A group of seniors from Sci Academy’s Class of 2014 pose with t-shirts and pennants from the colleges where they were accepted.

  1. Editors’ Note: As of publishing time, no treacherous RSD or LDOE officials had been brought down. 
  2. Editors’ Note: LDOE officials would neither confirm nor deny the existence of these so-called “victory holograms.” 
  3. For the sake of brevity, I refrained from enumerating the lengthy list of disparities between the two data sets, but you can compare them for yourself here: Schneider’s 1/31/15 Data vs. LDOE Official ACT Results

Pete became involved in education reform as a 2002 Teach For America corps member in New Orleans Public Schools and has worked in various capacities at Teach For America, KIPP, TNTP, and the Recovery School District. As a consultant, he developed teacher evaluation systems and served as a strategic advisor to school district leaders in Cleveland, Nashville, Chattanooga, and Jefferson Parish, Louisiana. He now writes about education policy and politics and lives in New Orleans.



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All About The Kids? Calcasieu Teacher Plays Politics At The Expense Of Students, Taxpayers



For more than a year, Calcasieu Parish special education teacher Ganey Arsement has been on a self-appointed crusade against education reform in Louisiana. He has blasted charters, standardized testing, Common Core, teacher evaluation, and yours truly on his blog, as well as on social media. He has worked to coordinate his attacks with the state’s teachers unions, particularly the Louisiana Association of Educators, and has sought to ingratiate himself with anti-reform politicians like Gov. John Bel Edwards and former State Rep. Brett Geymann.

Arsement with Gov. John Bel Edwards and former State Rep. Brett Geymann.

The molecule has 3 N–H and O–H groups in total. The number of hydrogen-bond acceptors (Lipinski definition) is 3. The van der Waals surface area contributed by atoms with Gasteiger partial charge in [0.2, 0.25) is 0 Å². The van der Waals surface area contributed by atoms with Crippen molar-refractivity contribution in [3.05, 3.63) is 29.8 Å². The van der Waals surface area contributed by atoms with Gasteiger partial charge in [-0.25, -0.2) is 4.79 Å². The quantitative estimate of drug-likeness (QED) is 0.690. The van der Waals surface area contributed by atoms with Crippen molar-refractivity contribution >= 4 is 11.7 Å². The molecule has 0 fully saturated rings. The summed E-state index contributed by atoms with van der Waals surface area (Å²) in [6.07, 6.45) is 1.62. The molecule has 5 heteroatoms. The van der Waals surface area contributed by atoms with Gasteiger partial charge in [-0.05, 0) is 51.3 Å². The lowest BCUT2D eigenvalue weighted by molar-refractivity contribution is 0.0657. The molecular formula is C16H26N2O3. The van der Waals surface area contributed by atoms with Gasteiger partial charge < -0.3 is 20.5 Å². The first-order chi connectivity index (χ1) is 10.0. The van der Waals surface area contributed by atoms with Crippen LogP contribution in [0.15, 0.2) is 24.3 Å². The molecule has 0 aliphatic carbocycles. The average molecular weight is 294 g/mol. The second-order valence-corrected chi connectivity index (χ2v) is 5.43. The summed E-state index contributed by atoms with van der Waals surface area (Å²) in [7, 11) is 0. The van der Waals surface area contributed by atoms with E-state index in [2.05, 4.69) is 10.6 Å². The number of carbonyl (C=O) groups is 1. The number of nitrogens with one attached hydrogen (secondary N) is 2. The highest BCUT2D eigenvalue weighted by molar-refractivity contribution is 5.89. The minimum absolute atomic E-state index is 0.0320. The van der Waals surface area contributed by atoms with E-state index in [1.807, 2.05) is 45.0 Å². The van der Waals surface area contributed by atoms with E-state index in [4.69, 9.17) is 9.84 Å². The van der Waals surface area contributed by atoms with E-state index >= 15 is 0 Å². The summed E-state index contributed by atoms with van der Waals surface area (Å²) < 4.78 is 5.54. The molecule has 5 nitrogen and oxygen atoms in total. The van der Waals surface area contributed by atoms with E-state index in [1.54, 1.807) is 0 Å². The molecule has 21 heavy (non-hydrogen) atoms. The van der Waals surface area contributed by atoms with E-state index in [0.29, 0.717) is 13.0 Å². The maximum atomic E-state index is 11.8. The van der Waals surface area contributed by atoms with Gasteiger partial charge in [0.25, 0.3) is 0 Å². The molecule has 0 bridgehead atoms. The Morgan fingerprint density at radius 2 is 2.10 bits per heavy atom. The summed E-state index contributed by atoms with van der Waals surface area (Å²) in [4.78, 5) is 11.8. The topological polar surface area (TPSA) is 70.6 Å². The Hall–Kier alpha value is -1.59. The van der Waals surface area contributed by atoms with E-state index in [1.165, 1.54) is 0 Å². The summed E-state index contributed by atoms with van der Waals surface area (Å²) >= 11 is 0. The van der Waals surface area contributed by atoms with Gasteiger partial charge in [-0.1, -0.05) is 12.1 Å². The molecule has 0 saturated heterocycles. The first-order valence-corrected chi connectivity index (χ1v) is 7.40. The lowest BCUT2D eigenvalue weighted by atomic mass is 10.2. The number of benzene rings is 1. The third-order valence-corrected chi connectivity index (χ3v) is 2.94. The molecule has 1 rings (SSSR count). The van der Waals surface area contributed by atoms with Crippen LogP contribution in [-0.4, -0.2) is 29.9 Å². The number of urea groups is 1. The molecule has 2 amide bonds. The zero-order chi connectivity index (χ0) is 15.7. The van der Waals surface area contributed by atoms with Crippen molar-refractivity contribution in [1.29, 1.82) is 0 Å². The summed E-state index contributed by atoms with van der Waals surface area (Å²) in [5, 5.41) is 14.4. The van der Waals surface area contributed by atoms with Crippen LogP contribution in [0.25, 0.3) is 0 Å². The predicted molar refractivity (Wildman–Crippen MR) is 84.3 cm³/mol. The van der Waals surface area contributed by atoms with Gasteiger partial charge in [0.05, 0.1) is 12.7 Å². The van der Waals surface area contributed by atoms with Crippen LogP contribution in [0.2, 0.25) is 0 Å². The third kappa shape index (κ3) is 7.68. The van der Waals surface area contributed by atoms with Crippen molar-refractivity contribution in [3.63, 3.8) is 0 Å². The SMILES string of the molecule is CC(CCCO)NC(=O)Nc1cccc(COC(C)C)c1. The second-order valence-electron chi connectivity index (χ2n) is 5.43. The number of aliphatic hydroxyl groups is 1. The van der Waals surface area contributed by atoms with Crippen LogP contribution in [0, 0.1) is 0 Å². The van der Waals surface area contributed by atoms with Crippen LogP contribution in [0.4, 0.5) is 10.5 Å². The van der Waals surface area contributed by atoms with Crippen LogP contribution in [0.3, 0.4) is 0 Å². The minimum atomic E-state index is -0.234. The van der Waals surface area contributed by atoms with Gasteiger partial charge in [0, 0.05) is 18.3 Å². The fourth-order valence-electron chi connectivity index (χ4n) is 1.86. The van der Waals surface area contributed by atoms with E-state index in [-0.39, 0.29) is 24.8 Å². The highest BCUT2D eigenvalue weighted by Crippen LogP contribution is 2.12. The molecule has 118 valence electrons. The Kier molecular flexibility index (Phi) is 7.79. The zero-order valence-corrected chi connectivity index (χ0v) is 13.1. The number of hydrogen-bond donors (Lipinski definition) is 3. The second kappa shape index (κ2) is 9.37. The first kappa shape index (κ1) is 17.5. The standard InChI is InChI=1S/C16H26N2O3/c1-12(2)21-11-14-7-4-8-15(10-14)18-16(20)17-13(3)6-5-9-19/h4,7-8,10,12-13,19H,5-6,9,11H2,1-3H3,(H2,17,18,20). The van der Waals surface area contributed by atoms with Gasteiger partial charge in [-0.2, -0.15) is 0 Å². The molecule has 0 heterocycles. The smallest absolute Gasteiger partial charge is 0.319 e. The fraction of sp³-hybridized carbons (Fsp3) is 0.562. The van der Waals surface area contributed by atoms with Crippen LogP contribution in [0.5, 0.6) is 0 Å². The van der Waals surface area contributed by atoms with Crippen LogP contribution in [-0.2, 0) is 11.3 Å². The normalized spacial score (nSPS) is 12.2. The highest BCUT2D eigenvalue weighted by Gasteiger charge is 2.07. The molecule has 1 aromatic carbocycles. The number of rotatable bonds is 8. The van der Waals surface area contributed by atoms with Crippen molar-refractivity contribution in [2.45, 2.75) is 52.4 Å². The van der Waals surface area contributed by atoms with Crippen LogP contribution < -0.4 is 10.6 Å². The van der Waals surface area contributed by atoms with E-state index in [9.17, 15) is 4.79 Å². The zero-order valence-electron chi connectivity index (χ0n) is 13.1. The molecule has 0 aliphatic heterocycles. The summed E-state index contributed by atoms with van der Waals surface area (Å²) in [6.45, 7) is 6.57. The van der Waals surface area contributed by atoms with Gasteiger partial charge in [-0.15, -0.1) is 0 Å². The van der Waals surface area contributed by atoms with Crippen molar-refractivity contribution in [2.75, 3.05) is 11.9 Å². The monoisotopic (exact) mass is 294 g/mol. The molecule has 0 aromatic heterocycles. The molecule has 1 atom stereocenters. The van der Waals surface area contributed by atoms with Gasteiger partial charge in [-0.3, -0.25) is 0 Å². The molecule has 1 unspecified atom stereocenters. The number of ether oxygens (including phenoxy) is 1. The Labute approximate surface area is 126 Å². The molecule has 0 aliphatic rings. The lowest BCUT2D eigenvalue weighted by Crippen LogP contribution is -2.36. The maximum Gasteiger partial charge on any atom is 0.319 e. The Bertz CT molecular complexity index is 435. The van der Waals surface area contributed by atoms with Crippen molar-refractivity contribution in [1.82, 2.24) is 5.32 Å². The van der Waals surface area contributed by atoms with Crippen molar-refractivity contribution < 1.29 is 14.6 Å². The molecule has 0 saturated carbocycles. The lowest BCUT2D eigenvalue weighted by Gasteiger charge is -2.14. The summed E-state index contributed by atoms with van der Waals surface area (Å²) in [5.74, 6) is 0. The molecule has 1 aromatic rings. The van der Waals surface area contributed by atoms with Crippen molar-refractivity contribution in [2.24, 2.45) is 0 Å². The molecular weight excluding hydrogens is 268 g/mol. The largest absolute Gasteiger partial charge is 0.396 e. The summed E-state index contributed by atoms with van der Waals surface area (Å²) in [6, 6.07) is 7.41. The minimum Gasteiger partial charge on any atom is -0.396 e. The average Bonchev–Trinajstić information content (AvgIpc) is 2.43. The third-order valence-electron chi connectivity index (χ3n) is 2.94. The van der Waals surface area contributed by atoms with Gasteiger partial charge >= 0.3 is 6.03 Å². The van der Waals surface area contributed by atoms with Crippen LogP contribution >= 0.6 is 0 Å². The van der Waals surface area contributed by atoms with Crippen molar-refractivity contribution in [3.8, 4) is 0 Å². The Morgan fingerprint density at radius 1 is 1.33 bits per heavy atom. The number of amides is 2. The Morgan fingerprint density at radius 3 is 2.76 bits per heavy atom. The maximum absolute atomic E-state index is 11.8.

Arsement has also become an increasingly visible presence in Baton Rouge, where he has spent untold hours attending meetings of the Board of Elementary and Secondary Education (BESE) and lobbying in the hallways of the State Capitol. In recent months, Arsement has turned his guns on State Superintendent of Education John White – the bête noire of Louisiana’s reform opponents – whom he wants replaced. After failing to convince legislators that the law required them to reconfirm White (who has been on a month-to-month contract since the beginning of 2016), Arsement filed a petition in state court late last month that seeks to remove him from office.

Through it all, Arsement has portrayed himself as a selfless defender of public education who is fighting the nefarious schemes of greedy “corporate” reformers. However, a closer examination reveals that his political adventures have instead come at the expense of students and taxpayers.

Unethical and possibly worse

Official attendance records provided to me by Calcasieu Parish Schools Superintendent Karl Bruchhaus show that Arsement missed 16.5 days of work – more than three weeks of school – over the course of the 2016-17 school year.


Arsement's absences and Calcasieu Parish School Board holidays.

According to Bruchhaus, all but one of these days (May 9, 2017) were recorded as sick leave. State law permits teachers to take two days of personal leave per year without loss of pay. The law also allows teachers to take ten days of sick leave per year due to illness or other emergencies without loss of pay. Unused sick leave can be carried over from one year to the next.

In Arsement’s case, it is clear that he took paid sick leave on many days when he was actually playing politics in Baton Rouge. Moreover, you don’t have to take my word for it, as he admits as much several times on his blog. Here are just a few examples…

What this means is that Arsement was off doing political advocacy while his special needs students were left with a substitute (who also had to be paid) and taxpayers foot the bill. I would venture to guess that most people would find that unacceptable, especially the parents of his students.

Missing absences?

If that’s not bad enough, I’ve also identified at least one day – and possibly two days – where his attendance record says he was working, but he was actually in Baton Rouge.